Squash bugs can cause wilting and stunted growth in garden plants such as squash, cucumbers, melon and pumpkin. They feed by puncturing through the outer layer of leaves and sucking out sap from plants.
Adult nymphs measure 5/8 inches long with long legs and antennae, while younger nymphs are much smaller.
1. Diatomaceous Earth
What kills squash bugs is a natural pesticide that can be used both indoors and outdoors. It works on various pests, especially those with hard shells like cockroaches.
Diatomaceous earth (DE) is a white powder made up of fossilized shell remains of micro-organisms known as diatoms. These organisms, which were once alive with bodies composed primarily of silicon dioxide, were once microscopic algae.
DE is used for a range of applications, such as water filtration and pest control. It’s mined from the bottoms of rivers, lakes, and oceans then ground into powder form for ease of handling.
DE, when applied to a bug, causes it to dry out and succumb. This occurs because the fine particles of powder cut through its exoskeleton, ultimately leading to death.
Furthermore, it irritates the bugs’ skin and eyes; therefore, wearing a mask when using this poison to kill pests is recommended.
For outdoor use, you can sprinkle DE on affected plants and leaves or create a spray by mixing one part DE with four parts water. It is best to use food-grade DE for this purpose and it should be reapplied after rain or irrigation.
Squash bugs are a particular nuisance in garden beds, feeding on the leaves of your squash plants and other cucurbits like carrots. To eliminate them, apply a thin layer of detergent around their roots and foliage to kill them off.
Another way to use DE is to make a homemade spray for squash bugs. Add two or three drops of lemon oil to the DE and shake it up before spraying on affected plants or leaving it on soil and leaves to eliminate pests.
When gardening or using DIatomaceous Earth in your home, it is imperative to only purchase and use food-grade DE. Other grades of DE, like pool grade and garden grade, can be hazardous for your health since they contain high amounts of crystalline silica which is more toxic to lungs than amorphous silica.
2. Neem Oil
Neem oil is an effective solution for eliminating squash bugs. It’s organic and non-toxic, meaning it won’t harm pets or other wildlife.
It’s a plant-based insecticide that can kill insects at various stages of development and prevent their emergence from eggs or larvae. Additionally, it helps control fungi, thrips, and root-knot nematodes.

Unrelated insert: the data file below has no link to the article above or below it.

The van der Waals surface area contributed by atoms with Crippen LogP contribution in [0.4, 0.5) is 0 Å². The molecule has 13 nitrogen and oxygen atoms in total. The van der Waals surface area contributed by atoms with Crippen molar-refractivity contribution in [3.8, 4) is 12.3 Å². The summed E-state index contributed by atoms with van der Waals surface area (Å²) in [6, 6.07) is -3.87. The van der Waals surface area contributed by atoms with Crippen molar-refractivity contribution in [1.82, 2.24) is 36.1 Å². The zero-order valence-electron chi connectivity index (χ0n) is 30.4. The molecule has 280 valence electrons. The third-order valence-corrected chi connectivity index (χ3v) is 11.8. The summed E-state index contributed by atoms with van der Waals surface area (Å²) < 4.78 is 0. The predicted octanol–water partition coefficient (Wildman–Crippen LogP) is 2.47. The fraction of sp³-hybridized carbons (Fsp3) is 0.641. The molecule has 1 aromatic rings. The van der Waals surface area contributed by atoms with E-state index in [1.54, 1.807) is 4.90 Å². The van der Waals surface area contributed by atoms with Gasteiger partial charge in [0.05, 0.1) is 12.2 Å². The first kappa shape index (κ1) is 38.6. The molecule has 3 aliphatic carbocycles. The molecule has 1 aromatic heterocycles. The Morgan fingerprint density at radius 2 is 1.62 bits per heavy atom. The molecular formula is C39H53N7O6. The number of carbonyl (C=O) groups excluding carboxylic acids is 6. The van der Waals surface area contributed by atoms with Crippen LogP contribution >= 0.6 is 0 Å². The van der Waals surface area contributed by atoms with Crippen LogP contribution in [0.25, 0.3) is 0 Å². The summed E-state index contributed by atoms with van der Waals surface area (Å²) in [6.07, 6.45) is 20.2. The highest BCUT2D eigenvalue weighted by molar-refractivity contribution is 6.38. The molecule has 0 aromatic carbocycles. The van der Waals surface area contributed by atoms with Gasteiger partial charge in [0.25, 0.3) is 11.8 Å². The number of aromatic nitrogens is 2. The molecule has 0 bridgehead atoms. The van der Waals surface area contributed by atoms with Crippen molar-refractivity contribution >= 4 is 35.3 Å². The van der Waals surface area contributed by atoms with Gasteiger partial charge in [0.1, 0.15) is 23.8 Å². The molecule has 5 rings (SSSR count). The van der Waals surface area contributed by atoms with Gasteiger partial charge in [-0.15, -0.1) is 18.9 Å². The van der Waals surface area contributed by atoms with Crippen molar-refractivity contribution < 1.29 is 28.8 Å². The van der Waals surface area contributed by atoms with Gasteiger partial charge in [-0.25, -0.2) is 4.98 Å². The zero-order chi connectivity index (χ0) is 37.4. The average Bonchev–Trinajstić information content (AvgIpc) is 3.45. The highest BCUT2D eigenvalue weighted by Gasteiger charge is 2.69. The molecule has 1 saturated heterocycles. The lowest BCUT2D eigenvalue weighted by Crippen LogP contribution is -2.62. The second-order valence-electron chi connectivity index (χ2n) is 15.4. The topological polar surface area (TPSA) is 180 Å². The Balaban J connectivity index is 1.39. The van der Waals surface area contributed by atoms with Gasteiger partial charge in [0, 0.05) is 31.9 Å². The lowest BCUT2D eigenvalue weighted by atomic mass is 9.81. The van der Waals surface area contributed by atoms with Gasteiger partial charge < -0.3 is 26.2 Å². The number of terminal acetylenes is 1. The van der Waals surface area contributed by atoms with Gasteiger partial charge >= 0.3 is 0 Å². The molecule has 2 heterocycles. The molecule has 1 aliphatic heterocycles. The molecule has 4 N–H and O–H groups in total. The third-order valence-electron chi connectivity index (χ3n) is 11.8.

Neem oil can be beneficial when treating certain pests, but for optimal effectiveness it should be combined with other chemicals. You can find neem oil products at most garden supply stores and many organic food stores.
Some neem oil pesticides are ready-to-use and come in a spray bottle; others require some preparation prior to application. Always read the label instructions before applying neem oil onto your plants.
Neem oil can also be used to prevent weeds in your garden. Apply the oil around plants during spring and summer for effective weed control. Note that it takes time for the oil to penetrate into the ground, so apply it every three weeks.
Another way to use neem oil is to spray a foliar treatment on your plants. It has the power to eliminate various fungi, such as powdery mildew, leaf spot, rust and scab. Not only that but this oil works on both ornamental and vegetable plants alike!
Neem oil is an effective fungicide for controlling fungal diseases in your garden. You can use it to spray vegetables and fruit trees outside their blooming season to prevent infections from spreading and eliminate existing ones.
When spraying your plants, be sure to wet the undersides of their leaves thoroughly with the spray. Some insects hide beneath leaves and can be difficult to spot, so this step is essential for success.
You can also make your own pesticide by mixing liquid soap and water. Spray the solution onto any leaves affected by squash bugs.
You can spray neem oil on squash bugs during the spring and summer to kill them and prevent them from hatching into adults. It works on both new nymphs as well as mature adults.